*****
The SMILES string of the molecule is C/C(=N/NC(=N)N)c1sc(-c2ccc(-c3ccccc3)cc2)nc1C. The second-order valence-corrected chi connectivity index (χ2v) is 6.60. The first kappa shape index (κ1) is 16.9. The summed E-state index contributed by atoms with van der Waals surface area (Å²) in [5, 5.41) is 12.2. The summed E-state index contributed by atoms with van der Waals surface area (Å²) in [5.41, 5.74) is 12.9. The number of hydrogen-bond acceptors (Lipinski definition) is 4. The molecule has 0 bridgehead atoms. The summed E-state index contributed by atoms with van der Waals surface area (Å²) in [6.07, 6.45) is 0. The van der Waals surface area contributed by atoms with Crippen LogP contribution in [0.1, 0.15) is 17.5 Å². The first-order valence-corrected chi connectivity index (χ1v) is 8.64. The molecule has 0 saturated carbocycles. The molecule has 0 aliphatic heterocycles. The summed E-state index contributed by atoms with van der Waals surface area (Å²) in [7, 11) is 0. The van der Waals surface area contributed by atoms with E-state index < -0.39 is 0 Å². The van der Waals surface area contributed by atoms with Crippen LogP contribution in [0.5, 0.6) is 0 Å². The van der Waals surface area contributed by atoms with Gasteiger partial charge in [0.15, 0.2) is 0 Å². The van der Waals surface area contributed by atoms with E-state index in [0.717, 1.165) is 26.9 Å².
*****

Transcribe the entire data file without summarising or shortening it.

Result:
The SMILES string of the molecule is C/C(=N/NC(=N)N)c1sc(-c2ccc(-c3ccccc3)cc2)nc1C. The second-order valence-corrected chi connectivity index (χ2v) is 6.60. The first kappa shape index (κ1) is 16.9. The summed E-state index contributed by atoms with van der Waals surface area (Å²) in [5, 5.41) is 12.2. The summed E-state index contributed by atoms with van der Waals surface area (Å²) in [5.41, 5.74) is 12.9. The number of hydrogen-bond acceptors (Lipinski definition) is 4. The molecule has 0 bridgehead atoms. The summed E-state index contributed by atoms with van der Waals surface area (Å²) in [6.07, 6.45) is 0. The van der Waals surface area contributed by atoms with Crippen LogP contribution in [0.1, 0.15) is 17.5 Å². The first-order valence-corrected chi connectivity index (χ1v) is 8.64. The molecule has 0 saturated carbocycles. The molecule has 0 aliphatic heterocycles. The summed E-state index contributed by atoms with van der Waals surface area (Å²) in [7, 11) is 0. The van der Waals surface area contributed by atoms with E-state index < -0.39 is 0 Å². The van der Waals surface area contributed by atoms with Crippen LogP contribution in [0.5, 0.6) is 0 Å². The van der Waals surface area contributed by atoms with Gasteiger partial charge in [0.15, 0.2) is 0 Å². The van der Waals surface area contributed by atoms with E-state index in [0.717, 1.165) is 26.9 Å².